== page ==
Fine-needle aspiration cytology of lymphoid lesions of the salivary gland: A review of 35 cases

Patricia L. MacCallum, Howard B. Lampe, Harvey Cramer, T. Wayne Matthews

Research output: Contribution to journalArticlepeer-review

15 Scopus citations


Objective: The aim of this study was to evaluate the effectiveness of fine-needle aspiration (FNA) in the diagnosis of primary lymphoid processes of the salivary gland. Design: A retrospective study. Method: Between 1987 and 1994, 35 patients who underwent fine-needle aspiration (FNA) of the salivary gland had a diagnosis of a primary lymphoid process. Most presented with palpable parotid (28 patients) or submandibular (4 patients) gland masses which prompted a clinical diagnosis of pleomorphic adenoma. FNA was performed with immediate on-site evaluation. Flow cytometric cell-surface-marker analysis was performed in 28 of the 35 cases to determine the clonality of the B-cell proliferations. Results: Sixteen cases of reactive hyperplasia and nine cases of malignant lymphoma diagnosed by FNA were confirmed by subsequent histopathologic examination. Lymphoma was confirmed in six of eight cases diagnosed as suspicious for lymphoma by FNA. Hodgkin's disease was suspected but not confirmed in one case and was diagnosed as a probable Warthin's tumour in another case. In all cases, the FNA diagnosis of either a reactive or malignant lymphoid process was unexpected and influenced the patient's further management. For patients diagnosed with an intraparotid lymph node, surgery could be deferred for a short period with the hope that the lymphadenopathy would spontaneously regress. For patients with a preoperative FNA diagnosis of lymphoma, a more limited biopsy could be performed, thereby reducing the operative risk to the patient and plans to process the tissue according to the institution's lymphoma protocol could be made. Conclusion: Clinically, reactive intraparotid lymph nodes and lymphomas present as parotid enlargements that are indistinguishable from pleomorphic adenomas. FNA is the only method of accurately establishing a preoperative diagnosis in these patients.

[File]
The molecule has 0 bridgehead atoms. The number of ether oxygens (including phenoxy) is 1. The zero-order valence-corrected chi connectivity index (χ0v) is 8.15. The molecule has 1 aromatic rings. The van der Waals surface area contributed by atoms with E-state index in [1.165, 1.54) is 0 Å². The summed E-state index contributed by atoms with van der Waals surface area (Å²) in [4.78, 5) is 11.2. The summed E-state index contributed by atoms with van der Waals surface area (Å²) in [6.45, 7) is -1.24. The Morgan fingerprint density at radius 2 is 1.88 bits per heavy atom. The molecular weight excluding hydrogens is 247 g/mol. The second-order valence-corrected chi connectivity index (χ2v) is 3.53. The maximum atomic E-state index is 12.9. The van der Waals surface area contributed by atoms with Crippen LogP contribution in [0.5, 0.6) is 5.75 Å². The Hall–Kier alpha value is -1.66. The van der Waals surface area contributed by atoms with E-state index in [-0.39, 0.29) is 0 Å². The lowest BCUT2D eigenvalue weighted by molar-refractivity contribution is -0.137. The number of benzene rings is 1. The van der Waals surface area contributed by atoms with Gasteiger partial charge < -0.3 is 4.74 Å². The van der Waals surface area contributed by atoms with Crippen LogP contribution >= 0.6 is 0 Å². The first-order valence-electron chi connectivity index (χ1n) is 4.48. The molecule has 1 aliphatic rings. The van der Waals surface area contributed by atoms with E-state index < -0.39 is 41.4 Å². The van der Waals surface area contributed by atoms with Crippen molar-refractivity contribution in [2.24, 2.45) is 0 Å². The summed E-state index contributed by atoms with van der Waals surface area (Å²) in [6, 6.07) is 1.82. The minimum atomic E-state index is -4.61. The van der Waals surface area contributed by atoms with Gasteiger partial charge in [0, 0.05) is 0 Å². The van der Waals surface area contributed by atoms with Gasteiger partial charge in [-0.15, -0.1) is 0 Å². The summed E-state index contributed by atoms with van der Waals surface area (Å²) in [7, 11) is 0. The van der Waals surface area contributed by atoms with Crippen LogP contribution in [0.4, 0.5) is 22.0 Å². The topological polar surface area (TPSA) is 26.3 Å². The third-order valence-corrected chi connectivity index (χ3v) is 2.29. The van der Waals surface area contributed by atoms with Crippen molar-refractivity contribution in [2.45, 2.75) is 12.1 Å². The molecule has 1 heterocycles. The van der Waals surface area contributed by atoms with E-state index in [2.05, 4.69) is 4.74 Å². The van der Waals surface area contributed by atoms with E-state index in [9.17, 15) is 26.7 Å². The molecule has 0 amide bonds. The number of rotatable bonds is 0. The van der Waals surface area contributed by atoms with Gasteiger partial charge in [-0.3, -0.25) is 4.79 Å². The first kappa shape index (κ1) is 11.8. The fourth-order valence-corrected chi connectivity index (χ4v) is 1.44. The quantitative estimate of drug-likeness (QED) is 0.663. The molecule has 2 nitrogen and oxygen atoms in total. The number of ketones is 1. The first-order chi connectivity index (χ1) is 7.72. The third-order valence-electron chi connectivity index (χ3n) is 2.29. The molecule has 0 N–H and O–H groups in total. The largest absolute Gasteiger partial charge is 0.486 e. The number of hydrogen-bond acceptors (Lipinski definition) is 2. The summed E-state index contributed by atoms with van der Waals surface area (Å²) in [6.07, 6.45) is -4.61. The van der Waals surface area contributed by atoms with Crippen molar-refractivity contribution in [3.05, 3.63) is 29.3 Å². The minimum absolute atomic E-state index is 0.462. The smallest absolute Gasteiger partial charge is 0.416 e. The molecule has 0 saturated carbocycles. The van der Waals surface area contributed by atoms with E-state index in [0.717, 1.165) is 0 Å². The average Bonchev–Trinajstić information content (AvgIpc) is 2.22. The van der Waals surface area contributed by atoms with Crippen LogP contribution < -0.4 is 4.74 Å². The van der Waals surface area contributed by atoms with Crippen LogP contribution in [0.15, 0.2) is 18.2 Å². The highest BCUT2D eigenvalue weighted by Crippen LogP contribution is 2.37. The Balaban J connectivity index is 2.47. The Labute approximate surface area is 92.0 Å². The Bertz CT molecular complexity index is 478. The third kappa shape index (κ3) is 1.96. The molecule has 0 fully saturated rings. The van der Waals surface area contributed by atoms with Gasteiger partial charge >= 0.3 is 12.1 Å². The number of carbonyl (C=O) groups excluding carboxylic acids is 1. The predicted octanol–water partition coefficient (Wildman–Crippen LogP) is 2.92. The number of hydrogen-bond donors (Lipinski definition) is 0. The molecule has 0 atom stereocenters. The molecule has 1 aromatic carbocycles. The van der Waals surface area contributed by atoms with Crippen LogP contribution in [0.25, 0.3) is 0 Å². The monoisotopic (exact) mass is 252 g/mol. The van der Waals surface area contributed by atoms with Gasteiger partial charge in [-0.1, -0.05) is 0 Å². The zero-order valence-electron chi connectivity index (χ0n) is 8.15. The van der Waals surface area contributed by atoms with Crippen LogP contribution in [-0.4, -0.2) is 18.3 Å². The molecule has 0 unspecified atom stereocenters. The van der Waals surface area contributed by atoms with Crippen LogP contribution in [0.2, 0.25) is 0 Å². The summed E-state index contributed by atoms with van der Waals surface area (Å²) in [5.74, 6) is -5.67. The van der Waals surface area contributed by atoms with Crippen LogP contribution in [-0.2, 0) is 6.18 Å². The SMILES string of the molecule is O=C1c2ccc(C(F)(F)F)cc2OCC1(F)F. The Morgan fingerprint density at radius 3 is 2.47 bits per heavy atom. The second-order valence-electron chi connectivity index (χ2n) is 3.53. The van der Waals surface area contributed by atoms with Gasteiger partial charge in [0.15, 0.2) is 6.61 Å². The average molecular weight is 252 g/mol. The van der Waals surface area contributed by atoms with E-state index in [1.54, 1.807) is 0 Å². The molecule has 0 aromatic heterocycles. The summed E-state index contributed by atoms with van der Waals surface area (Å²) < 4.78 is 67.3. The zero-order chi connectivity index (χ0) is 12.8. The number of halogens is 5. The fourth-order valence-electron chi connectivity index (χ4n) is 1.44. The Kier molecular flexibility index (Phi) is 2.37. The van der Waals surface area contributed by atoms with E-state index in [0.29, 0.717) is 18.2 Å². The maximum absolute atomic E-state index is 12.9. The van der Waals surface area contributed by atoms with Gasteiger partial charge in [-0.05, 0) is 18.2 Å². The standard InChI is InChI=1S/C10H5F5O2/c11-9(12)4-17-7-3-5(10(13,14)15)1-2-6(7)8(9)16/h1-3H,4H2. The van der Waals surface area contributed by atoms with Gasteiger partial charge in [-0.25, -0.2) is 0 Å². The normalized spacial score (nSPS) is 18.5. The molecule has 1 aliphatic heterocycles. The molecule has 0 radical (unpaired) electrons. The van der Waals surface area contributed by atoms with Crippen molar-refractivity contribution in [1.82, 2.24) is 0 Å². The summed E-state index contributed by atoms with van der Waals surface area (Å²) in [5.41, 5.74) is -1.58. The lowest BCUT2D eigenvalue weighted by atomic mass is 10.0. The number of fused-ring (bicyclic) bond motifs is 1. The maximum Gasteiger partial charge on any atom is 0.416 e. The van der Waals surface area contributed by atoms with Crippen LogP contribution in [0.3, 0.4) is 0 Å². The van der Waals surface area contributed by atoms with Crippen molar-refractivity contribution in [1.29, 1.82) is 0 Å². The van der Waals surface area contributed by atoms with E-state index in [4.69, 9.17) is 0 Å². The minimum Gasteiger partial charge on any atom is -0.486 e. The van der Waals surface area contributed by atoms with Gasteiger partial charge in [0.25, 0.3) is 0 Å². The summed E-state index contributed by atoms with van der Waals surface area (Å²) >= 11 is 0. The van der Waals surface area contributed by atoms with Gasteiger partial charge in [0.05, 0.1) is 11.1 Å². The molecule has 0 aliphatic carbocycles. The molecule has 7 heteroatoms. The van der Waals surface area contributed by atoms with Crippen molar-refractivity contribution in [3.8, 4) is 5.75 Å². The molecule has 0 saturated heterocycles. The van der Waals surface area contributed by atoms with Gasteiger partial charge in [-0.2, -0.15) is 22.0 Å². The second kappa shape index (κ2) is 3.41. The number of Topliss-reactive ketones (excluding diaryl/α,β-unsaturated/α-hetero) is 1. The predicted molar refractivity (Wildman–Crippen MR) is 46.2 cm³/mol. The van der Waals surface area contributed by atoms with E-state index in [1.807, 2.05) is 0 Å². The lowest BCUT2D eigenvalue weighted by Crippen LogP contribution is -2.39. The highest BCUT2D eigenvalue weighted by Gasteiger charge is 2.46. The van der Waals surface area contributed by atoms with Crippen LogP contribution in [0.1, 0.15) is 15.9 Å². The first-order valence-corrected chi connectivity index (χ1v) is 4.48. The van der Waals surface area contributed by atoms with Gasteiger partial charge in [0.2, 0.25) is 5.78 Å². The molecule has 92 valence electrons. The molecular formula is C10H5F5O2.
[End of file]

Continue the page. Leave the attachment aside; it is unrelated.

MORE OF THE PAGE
Original languageEnglish (US)
Pages (from-to)300-304
Number of pages5
JournalJournal of Otolaryngology
Issue number5
StatePublished - Nov 19 1996
Externally publishedYes


  • Fine-needle aspiration
  • Lymphoma
  • Salivary gland tumour

ASJC Scopus subject areas

  • Otorhinolaryngology

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